• albundy
    • 10 years ago

    Cases these days seem way overpriced compared to a decade ago. Back then you got a solid steel case WITH a PSU. It did the job. Most if not all cases these days come by as empty very thin shells, probably worth less than $5 in materials and labor to put together. Its no longer just about alloys. Its about cooling, noise absorption, and tool-lessness which I am finding very comical in most cases.

      • UberGerbil
      • 10 years ago

      Yes, and that PSU was a sub-80% efficiency 250-300W model that you’d have to replace today anyway, and it probably had one noisy ~60mm case fan if you were lucky. I still have one of those steel behemoths sitting in a closet, and it’s easy to put together a case+PSU for under $100 that is vastly superior in every respect.

        • mesyn191
        • 10 years ago

        Don’t you mean sub-60% efficiency? Those PSU’s were crap, you didn’t really notice it back then because overall system power draw was also much lower back then too for a consumer high end rig.

        Ventilation sucked royally on them too. 60 or even 40mm holes only sometimes, any fan with decent airflow in that size was not only loud but high pitched which was much worse.

        To be fair they often did use much thicker/studier steel, that made modding them a real bitch with a dremel or a hand punch though.

          • UberGerbil
          • 10 years ago

          Probably — I never saw a review of (or even a thought given to) efficiency in those days, but I don’t think you can find anything less efficient than 80% today, which is why I picked that as a ceiling. And yeah, tiny noisy fans.

          I don’t really see the problem with thinner steel — they’re not going to spontaneously collapse under their own weight, and you shouldn’t be using them as furniture or structural supports anyway. For something shoved under a desk or on a shelf, it simply doesn’t matter, and less weight means less waste (and easier to move when dusting). I have to say, though, that even mid-tower cases are starting to look ridiculously large, considering how great and full-featured mATX boards (and even ITX) boards are these days.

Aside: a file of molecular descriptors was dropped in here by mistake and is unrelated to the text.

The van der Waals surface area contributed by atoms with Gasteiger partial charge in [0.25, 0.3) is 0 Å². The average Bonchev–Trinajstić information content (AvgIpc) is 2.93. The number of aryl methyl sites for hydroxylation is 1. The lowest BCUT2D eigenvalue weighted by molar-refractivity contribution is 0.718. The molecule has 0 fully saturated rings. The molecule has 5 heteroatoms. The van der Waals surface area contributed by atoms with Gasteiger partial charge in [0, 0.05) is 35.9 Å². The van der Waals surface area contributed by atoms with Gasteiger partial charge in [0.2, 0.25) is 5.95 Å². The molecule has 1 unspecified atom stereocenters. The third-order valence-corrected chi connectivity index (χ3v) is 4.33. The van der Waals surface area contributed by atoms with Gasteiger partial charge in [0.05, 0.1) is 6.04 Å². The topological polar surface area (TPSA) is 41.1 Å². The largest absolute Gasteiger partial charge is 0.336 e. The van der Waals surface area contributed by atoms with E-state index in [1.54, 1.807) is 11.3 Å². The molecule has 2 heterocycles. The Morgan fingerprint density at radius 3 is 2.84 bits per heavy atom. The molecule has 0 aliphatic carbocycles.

• TurtlePerson2
      • 10 years ago

      You should do what I did. You take a beige box case and spray paint it black. I also cut some holes for extra fans, so that it’s be a bit cooler.

    • Starscream
    • 10 years ago

    Looks a lot like the Coolermaster Elite 330.

    §[< http://images.hardwareinfo.net/products/large/058837-3.jpg<]§

      • derFunkenstein
      • 10 years ago

      Yeah, it surely does. I should have noticed since the 330 is the case I’m using.

    • SomeOtherGeek
    • 10 years ago

    This is most definitely a nice case! Thanks for sharing. For 20 bucks more than yesterday’s model, we get 3 “cool” fans and tool-less to boot.

    Damn, the $100 build is getting there…

    • ssidbroadcast
    • 10 years ago

    Hey you guys always say tool-free is better, but idk. I used to have this budget case that had these sliding “clips” for the expansion cards and they sucked. They had NO way of fastening securely so the AGP or PCI card was basically secured by the strength of the slot it was resting in.

      • Tamale
      • 10 years ago

      nah, tool-free isn’t always better, but I can tell you that those fat thumbscrews they make now for fastening case covers on are far better than having to reach for a screwdriver every time you want to get into your case 😉

        • SomeOtherGeek
        • 10 years ago

        Now, that is an idea!! You should patent that!

    • danny e.
    • 10 years ago

    I wonder who actually makes that case because I’ve seen about 4 manufacturers selling the exact same thing.

    • ironoutsider
    • 10 years ago

    Ahh… With all this new hardware, I’ve been itching to build a new PC. My dual 4830’s don’t always seem to cut it… Maybe a single 4890 this time and one of these cases. IT’s pretty nice.